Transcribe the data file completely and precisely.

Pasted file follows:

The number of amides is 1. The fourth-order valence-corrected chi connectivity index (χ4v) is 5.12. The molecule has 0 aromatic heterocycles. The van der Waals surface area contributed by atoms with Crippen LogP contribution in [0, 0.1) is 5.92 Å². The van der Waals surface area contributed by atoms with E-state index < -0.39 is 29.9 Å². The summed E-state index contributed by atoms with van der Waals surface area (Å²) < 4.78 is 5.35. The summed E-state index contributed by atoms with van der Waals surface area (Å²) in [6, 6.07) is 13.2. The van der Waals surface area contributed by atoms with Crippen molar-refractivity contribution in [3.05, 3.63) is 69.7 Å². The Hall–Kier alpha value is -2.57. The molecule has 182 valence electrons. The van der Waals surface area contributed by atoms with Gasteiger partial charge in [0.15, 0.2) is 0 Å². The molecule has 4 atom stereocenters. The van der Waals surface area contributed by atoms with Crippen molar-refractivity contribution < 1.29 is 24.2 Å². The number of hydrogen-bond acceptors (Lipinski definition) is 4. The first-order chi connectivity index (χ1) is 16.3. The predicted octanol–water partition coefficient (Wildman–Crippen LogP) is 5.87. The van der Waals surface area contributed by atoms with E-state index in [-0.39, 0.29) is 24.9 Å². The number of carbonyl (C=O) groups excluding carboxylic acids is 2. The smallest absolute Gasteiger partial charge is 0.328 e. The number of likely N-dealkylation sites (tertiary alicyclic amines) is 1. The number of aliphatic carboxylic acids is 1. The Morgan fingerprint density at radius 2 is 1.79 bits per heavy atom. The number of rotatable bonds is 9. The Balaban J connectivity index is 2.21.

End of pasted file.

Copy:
The number of amides is 1. The fourth-order valence-corrected chi connectivity index (χ4v) is 5.12. The molecule has 0 aromatic heterocycles. The van der Waals surface area contributed by atoms with Crippen LogP contribution in [0, 0.1) is 5.92 Å². The van der Waals surface area contributed by atoms with E-state index < -0.39 is 29.9 Å². The summed E-state index contributed by atoms with van der Waals surface area (Å²) < 4.78 is 5.35. The summed E-state index contributed by atoms with van der Waals surface area (Å²) in [6, 6.07) is 13.2. The van der Waals surface area contributed by atoms with Crippen molar-refractivity contribution in [3.05, 3.63) is 69.7 Å². The Hall–Kier alpha value is -2.57. The molecule has 182 valence electrons. The van der Waals surface area contributed by atoms with Gasteiger partial charge in [0.15, 0.2) is 0 Å². The molecule has 4 atom stereocenters. The van der Waals surface area contributed by atoms with Crippen molar-refractivity contribution < 1.29 is 24.2 Å². The number of hydrogen-bond acceptors (Lipinski definition) is 4. The first-order chi connectivity index (χ1) is 16.3. The predicted octanol–water partition coefficient (Wildman–Crippen LogP) is 5.87. The van der Waals surface area contributed by atoms with E-state index in [-0.39, 0.29) is 24.9 Å². The number of carbonyl (C=O) groups excluding carboxylic acids is 2. The smallest absolute Gasteiger partial charge is 0.328 e. The number of likely N-dealkylation sites (tertiary alicyclic amines) is 1. The number of aliphatic carboxylic acids is 1. The Morgan fingerprint density at radius 2 is 1.79 bits per heavy atom. The number of rotatable bonds is 9. The Balaban J connectivity index is 2.21.